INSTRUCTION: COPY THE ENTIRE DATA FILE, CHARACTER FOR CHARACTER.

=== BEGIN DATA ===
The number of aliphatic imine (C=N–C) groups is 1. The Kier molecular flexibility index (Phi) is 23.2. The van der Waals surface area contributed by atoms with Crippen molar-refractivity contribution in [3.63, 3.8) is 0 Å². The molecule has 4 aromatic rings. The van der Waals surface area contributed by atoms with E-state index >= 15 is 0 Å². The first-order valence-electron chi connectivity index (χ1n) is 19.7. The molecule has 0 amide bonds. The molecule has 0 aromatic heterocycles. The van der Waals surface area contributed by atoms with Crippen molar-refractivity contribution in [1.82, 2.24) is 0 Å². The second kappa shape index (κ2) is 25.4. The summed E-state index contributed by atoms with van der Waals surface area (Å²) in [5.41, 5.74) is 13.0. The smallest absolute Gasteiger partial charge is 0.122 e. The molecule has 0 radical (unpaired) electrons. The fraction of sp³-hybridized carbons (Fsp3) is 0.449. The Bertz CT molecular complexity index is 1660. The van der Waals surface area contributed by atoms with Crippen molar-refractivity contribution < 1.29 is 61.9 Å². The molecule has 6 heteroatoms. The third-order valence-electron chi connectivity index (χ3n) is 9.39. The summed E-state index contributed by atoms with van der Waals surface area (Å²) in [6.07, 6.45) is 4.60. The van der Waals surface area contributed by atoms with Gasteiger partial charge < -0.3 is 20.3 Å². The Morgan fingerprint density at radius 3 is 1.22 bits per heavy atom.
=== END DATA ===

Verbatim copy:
The number of aliphatic imine (C=N–C) groups is 1. The Kier molecular flexibility index (Phi) is 23.2. The van der Waals surface area contributed by atoms with Crippen molar-refractivity contribution in [3.63, 3.8) is 0 Å². The molecule has 4 aromatic rings. The van der Waals surface area contributed by atoms with E-state index >= 15 is 0 Å². The first-order valence-electron chi connectivity index (χ1n) is 19.7. The molecule has 0 amide bonds. The molecule has 0 aromatic heterocycles. The van der Waals surface area contributed by atoms with Crippen molar-refractivity contribution in [1.82, 2.24) is 0 Å². The second kappa shape index (κ2) is 25.4. The summed E-state index contributed by atoms with van der Waals surface area (Å²) in [5.41, 5.74) is 13.0. The smallest absolute Gasteiger partial charge is 0.122 e. The molecule has 0 radical (unpaired) electrons. The fraction of sp³-hybridized carbons (Fsp3) is 0.449. The Bertz CT molecular complexity index is 1660. The van der Waals surface area contributed by atoms with Crippen molar-refractivity contribution < 1.29 is 61.9 Å². The molecule has 6 heteroatoms. The third-order valence-electron chi connectivity index (χ3n) is 9.39. The summed E-state index contributed by atoms with van der Waals surface area (Å²) in [6.07, 6.45) is 4.60. The van der Waals surface area contributed by atoms with Gasteiger partial charge < -0.3 is 20.3 Å². The Morgan fingerprint density at radius 3 is 1.22 bits per heavy atom.